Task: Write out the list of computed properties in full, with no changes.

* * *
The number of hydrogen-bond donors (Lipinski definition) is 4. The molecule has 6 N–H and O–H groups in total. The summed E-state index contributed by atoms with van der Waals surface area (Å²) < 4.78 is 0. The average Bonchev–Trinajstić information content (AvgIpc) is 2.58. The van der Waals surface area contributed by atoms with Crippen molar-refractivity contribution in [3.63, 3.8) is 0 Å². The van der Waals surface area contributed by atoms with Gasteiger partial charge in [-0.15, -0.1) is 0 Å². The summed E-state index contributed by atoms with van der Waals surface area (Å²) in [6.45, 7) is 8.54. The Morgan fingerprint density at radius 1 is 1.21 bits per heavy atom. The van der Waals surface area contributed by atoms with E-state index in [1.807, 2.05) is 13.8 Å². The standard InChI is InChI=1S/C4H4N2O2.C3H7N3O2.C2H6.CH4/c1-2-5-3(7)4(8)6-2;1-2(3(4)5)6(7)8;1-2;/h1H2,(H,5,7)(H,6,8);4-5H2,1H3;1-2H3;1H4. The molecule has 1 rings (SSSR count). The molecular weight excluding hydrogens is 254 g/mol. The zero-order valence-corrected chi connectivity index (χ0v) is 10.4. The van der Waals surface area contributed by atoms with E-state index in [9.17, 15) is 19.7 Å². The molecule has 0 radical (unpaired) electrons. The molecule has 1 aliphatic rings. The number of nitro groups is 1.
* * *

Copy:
The number of hydrogen-bond donors (Lipinski definition) is 4. The molecule has 6 N–H and O–H groups in total. The summed E-state index contributed by atoms with van der Waals surface area (Å²) < 4.78 is 0. The average Bonchev–Trinajstić information content (AvgIpc) is 2.58. The van der Waals surface area contributed by atoms with Crippen molar-refractivity contribution in [3.63, 3.8) is 0 Å². The van der Waals surface area contributed by atoms with Gasteiger partial charge in [-0.15, -0.1) is 0 Å². The summed E-state index contributed by atoms with van der Waals surface area (Å²) in [6.45, 7) is 8.54. The Morgan fingerprint density at radius 1 is 1.21 bits per heavy atom. The van der Waals surface area contributed by atoms with E-state index in [1.807, 2.05) is 13.8 Å². The standard InChI is InChI=1S/C4H4N2O2.C3H7N3O2.C2H6.CH4/c1-2-5-3(7)4(8)6-2;1-2(3(4)5)6(7)8;1-2;/h1H2,(H,5,7)(H,6,8);4-5H2,1H3;1-2H3;1H4. The molecule has 1 rings (SSSR count). The molecular weight excluding hydrogens is 254 g/mol. The zero-order valence-corrected chi connectivity index (χ0v) is 10.4. The van der Waals surface area contributed by atoms with E-state index in [9.17, 15) is 19.7 Å². The molecule has 0 radical (unpaired) electrons. The molecule has 1 aliphatic rings. The number of nitro groups is 1.